Antidepressant withdrawal is no longer an unknown disorder since knowledge on this topic has grown enough to be translated into practice. As proposed by George Engel in 1977, medical doctors, including psychiatrists, can observe and listen to their patients and develop a program to treat withdrawal and restore health.
Researchers explore the effects of augmented treatment at various points in interpersonal psychotherapy for adolescents diagnosed with depression, highlighting previously unidentified critical decision points (i.e., relatively early in the treatment sequence).
Biologists found that exposure to antidepressants suppresses important survival behaviors in zebrafish, an effect that persisted across three generations and was found to be more severe for males.
Bipolar drug therapy is a balancing act of benefits vs. harms. Odds of attributable benefit cluster in a 15-25% band, so 75%-85% don’t see substantial benefit. Stated differently, if five people take a bipolar drug, only one is likely to see substantial improvement due to it, but all five will have side effects.
One of the criticisms of our systematic review was that it failed to include five randomised control trials. Here we will show how groundless this is, and thus gain insight into how shadowy and ethically suspect antidepressant withdrawal research can get when viewed up close.
Researchers challenge the recommendation of starting two antidepressants simultaneously to increase preventative effects against suicide.
In parts of Wales in the UK, one in six adults takes antidepressants and support for anyone struggling with dependence or withdrawal issues is patchy and inconsistent. To help draw attention to these issues, an awareness day was arranged for the Welsh Government and here we provide video of the presentations made at the Senedd in Cardiff, Wales.
An international group of researchers, including several with financial ties to manufacturers of antidepressants, explore possible explanations for why long-term users of antidepressants become chronically depressed.
A new as-yet-unpublished trial of duloxetine (Cymbalta) for fibromyalgia has presented more evidence of suicidal events in teens.
Psychiatrist and psychologist outline pharmacological and psychotherapeutic strategies for discontinuing antidepressants.
Much of what Allen Frances says is sensible, but it would be more convincing if he would lay the responsibility for the present state of affairs squarely where it belongs: on psychiatry. I suggest, in all sincerity, that Dr. Frances abandon his attempt to absolve psychiatry from blame, and that he join the anti-psychiatry movement.
A new study, published in Psychological Medicine, found evidence for a specific type of publication bias distorting the evidence about antidepressant efficacy.
New research suggests that clinicians should exercise caution prescribing SNRIs as first-line treatment for mood and anxiety disorders.
Prominent researchers conduct a review of antidepressant withdrawal incidence, duration, and severity. Results lead to call for new clinical guidelines.
Reanalysis of the original primary outcome measure in the STAR*D study suggests STAR*D findings inflate improvement on antidepressant medication and exclusion criteria in conventional clinical trials results in overestimation of antidepressant efficacy.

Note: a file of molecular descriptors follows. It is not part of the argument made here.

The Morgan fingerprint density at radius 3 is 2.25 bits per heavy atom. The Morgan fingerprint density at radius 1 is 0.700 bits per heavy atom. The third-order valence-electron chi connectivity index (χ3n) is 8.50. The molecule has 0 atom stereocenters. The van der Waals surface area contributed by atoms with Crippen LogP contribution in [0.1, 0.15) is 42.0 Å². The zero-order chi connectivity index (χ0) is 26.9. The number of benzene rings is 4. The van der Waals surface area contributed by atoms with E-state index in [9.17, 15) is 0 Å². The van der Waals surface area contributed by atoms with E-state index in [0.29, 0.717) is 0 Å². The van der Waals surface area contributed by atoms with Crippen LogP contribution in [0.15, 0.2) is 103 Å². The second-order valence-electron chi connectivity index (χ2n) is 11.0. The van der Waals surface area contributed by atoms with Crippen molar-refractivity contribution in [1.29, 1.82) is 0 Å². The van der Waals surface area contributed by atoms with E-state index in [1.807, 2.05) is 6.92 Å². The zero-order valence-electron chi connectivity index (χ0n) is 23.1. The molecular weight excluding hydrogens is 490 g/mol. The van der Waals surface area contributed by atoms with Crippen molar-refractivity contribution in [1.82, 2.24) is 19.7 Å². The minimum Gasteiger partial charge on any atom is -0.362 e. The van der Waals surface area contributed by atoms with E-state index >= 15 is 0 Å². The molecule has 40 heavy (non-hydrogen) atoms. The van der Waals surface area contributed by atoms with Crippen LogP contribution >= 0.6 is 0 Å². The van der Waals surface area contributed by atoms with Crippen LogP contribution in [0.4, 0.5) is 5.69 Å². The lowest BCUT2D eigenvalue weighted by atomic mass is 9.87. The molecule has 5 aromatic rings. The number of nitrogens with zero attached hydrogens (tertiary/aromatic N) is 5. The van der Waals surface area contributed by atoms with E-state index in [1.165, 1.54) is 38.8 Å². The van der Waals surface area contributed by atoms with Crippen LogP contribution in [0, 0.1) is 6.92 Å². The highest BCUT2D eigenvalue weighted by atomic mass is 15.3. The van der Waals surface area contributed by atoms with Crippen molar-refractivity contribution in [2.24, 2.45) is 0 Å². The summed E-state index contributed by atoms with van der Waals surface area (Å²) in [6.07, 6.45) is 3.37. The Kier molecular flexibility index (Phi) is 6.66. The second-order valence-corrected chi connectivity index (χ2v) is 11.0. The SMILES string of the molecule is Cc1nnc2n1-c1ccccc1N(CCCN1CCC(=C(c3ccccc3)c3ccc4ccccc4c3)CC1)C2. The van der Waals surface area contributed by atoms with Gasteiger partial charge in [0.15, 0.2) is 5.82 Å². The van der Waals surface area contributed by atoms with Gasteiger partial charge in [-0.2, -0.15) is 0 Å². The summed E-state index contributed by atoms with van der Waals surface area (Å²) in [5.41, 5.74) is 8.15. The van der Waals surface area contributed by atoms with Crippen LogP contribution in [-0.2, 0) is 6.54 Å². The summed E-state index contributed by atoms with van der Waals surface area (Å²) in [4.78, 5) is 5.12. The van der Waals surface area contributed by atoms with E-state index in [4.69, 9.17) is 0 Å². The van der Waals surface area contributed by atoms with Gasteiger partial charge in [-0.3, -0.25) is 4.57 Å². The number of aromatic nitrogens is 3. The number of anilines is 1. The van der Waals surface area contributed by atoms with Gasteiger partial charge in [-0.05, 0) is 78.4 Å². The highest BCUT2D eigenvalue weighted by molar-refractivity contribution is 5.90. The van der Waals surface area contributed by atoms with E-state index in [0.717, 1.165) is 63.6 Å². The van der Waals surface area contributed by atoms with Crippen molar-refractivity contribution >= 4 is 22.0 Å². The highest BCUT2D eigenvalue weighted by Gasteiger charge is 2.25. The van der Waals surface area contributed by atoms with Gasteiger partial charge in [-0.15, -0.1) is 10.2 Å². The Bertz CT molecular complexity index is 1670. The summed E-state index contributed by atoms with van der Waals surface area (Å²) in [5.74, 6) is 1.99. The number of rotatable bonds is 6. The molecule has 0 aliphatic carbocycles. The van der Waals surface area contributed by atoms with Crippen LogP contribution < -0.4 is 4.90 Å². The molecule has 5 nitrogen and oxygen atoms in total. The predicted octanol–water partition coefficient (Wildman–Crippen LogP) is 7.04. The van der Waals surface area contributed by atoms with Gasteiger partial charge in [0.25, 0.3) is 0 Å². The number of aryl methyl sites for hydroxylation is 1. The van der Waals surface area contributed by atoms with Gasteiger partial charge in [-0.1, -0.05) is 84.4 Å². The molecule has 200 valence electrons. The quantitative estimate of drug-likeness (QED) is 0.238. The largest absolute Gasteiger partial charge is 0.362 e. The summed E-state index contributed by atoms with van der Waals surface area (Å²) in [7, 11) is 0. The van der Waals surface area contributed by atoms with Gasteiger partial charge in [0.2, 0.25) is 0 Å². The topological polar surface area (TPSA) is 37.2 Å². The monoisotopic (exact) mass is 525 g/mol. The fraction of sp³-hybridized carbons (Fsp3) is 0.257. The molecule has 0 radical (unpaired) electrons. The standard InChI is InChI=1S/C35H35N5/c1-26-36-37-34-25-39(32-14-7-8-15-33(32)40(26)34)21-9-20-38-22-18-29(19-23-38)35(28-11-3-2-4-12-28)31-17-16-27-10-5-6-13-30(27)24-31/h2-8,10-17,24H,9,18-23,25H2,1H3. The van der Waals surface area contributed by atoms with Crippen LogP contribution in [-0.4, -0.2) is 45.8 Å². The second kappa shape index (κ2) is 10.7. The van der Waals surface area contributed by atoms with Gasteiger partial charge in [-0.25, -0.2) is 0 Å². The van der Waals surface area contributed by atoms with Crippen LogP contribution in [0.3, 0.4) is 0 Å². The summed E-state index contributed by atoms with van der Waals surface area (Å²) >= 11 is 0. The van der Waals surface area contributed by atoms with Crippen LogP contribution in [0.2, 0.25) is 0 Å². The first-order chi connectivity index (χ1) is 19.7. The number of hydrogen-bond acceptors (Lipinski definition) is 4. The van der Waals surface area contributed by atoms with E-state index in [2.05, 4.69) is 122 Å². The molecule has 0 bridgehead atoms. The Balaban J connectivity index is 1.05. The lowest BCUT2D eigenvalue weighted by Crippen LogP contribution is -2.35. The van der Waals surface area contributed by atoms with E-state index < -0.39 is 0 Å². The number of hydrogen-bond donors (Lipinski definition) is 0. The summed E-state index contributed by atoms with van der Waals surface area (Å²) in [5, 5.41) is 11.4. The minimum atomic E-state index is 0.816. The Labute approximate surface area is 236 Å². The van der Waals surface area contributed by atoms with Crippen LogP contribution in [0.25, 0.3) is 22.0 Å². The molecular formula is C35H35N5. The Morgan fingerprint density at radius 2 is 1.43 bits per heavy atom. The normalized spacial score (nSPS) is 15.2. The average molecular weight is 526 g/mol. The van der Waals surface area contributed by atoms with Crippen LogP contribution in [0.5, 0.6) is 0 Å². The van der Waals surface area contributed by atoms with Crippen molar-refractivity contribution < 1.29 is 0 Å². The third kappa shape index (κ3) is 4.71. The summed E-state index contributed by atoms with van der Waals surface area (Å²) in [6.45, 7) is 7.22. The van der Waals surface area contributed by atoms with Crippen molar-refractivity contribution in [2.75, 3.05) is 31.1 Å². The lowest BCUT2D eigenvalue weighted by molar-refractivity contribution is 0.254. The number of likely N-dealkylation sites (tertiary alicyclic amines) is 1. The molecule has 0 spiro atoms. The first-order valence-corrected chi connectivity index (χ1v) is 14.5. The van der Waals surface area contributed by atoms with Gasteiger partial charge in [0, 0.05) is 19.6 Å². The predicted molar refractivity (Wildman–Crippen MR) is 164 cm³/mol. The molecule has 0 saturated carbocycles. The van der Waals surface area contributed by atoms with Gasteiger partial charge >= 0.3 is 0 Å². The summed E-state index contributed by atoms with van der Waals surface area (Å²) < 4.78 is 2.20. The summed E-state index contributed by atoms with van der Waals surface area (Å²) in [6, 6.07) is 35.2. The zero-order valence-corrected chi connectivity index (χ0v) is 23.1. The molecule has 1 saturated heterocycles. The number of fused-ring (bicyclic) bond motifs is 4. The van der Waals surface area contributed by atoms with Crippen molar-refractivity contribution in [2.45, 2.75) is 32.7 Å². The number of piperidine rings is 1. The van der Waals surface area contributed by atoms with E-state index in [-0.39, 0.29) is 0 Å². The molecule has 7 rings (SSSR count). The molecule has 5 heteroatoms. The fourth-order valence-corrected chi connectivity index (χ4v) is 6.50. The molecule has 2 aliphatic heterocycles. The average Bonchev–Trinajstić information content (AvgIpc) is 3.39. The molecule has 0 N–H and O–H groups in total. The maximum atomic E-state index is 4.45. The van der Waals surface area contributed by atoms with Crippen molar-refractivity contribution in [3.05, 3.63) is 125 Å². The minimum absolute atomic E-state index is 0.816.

Findings point to the role of withdrawal symptoms and prescriber practices in long-term antidepressant use.
A new study finds that more than a third of Americans are taking prescription drugs that can cause depressive symptoms as a side-effect.
A new article in BMJ Evidence-Based Medicine addresses common misinterpretations of the efficacy research on antidepressants.
STAT recently published an opinion piece arguing that the black box warning on antidepressants has led to an increase in adolescent suicide. It is easily debunked, and reveals once again how our society is regularly misled about research findings related to psychiatric drugs. STAT has lent its good name to a false story that, unfortunately, will resonate loudly with the public.
Alterations in gray matter and white matter development found in infants of mothers taking SSRI antidepressants during pregnancy.
Researchers report the cumulative effects of major biases on the apparent efficacy of antidepressant and psychotherapy treatments.
Disturbingly, our study and others reveal that the black box warning is now ignored in many countries, since antidepressant prescriptions for children are on the rise again. Despite increasing certainty that antidepressants are ineffective and likely cause suicidal behavior in young people, psychiatry continues to claim that they reduce suicide risk.
A new study examines the extent to which patterns in prescription drug misuse and substance use disorder symptoms can be predicted by education level
During the past twenty years, the American Foundation for Suicide Prevention and American psychiatry have adopted a "medicalized" approach to preventing suicide, claiming that antidepressants are protective against suicide. Yet, the suicide rate in the United States has increased 30% since 2000, a time of rising usage of antidepressants. A review of studies of the effects of mental health treatment and antidepressants on suicide reveals why this medicalized approach has not only failed, but pushed suicide rates higher.
Researchers take action after study exposes enduring sexual dysfunction as a potential side effect of serotonin reuptake inhibiting antidepressants, 5α-reductase inhibitors, and isotretinoin.